Is he not out of reach of his friends 
In trouble? 

(From Bertolt Brecht’s “To Posterity”,  translated by H. R. Hays)

I don’t think it’s necessary to unfold before you the wrongdoings of the occupation government (not that we have any other government) in the West Bank and Gaza since the atrocious and painful kidnapping of the three Israeli youngsters. It is even unnecessary to note that there is nothing new under the sun and that the wrongdoings and crimes of the occupation did not begin after the kidnappings. It is but another painful chapter in the story of the system. Whoever did not understand the system so far, has an opportunity now to understand it. Moreover, whoever did not understand that peace is neither in the “to do” list of this government nor in its vision for the future, now has a chance to sober up. There are media venues that recount the wrongdoing, and if the reader adds the emotional details, such as how does a child feels when they wake him up in the middle of the night with bangs and guns and arrest his father in front of his eyes, without skipping the humiliation, degradation, and so on – he or she will have an idea on what’s going on over there.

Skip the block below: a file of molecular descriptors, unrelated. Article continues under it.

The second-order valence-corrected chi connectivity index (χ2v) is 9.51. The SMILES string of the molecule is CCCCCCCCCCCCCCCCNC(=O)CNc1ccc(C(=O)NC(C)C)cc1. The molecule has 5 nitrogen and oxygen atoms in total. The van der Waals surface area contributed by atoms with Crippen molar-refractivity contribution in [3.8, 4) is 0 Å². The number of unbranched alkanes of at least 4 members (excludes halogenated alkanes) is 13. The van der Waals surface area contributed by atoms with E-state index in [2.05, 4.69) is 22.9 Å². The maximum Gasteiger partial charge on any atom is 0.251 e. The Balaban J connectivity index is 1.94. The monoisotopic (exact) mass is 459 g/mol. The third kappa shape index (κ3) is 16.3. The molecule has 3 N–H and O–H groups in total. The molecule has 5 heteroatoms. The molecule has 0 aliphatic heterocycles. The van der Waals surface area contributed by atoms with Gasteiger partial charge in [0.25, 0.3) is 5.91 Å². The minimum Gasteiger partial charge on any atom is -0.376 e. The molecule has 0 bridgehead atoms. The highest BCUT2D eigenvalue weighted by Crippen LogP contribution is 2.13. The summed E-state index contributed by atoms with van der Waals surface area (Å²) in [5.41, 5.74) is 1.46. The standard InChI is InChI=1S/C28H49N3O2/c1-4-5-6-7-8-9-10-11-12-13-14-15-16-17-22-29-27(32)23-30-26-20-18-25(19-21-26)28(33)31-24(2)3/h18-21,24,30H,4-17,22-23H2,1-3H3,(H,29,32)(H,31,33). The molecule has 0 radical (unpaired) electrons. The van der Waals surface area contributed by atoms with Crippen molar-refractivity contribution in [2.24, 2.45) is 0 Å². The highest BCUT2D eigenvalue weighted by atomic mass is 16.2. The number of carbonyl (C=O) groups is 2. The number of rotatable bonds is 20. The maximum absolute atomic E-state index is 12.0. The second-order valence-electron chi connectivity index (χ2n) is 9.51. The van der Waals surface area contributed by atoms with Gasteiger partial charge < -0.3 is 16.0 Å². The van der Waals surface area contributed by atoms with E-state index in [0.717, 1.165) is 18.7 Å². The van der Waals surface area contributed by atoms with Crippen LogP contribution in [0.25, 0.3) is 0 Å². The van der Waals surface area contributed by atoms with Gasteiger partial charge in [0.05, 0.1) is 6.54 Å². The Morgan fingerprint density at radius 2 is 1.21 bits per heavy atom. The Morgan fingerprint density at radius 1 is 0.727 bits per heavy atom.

Last Wednesday, our friends and families, those who love and cherish us, asked us to maybe give up our weekly visit in South Mt. Hebron, for fear it might be dangerous. We considered, asked our friends in the villages, and found out that the road calls us to take it. We drove. We arrived. A regular visit. How much trust and love are needed in order to feel, even in such times, that what is common to us, more than any affiliation and partnership, is that we are all equal members in the family of humankind. Naser (who in these days is documenting the happenings in Hebron for Betselem) told Dany: “I don’t know where I would have been without this relationship I have with you”.

And through all of this, live continues to be lived (how fortunate). The summer vacation has begun, and children on vacation have summer camps. On Wednesday, we visited the summer camps in Susiya and in Umm al-Kheir. These are summer camps funded through the Villages Group, and this is an opportunity to thank, from the bottom of our hearts, the friends who donated from their money and their hearts, and made these summer camps possible. The children and guides don’t know the donors personally, so they send their thanks through us. And above all – even one smile of one child is worth all the efforts and the thanks.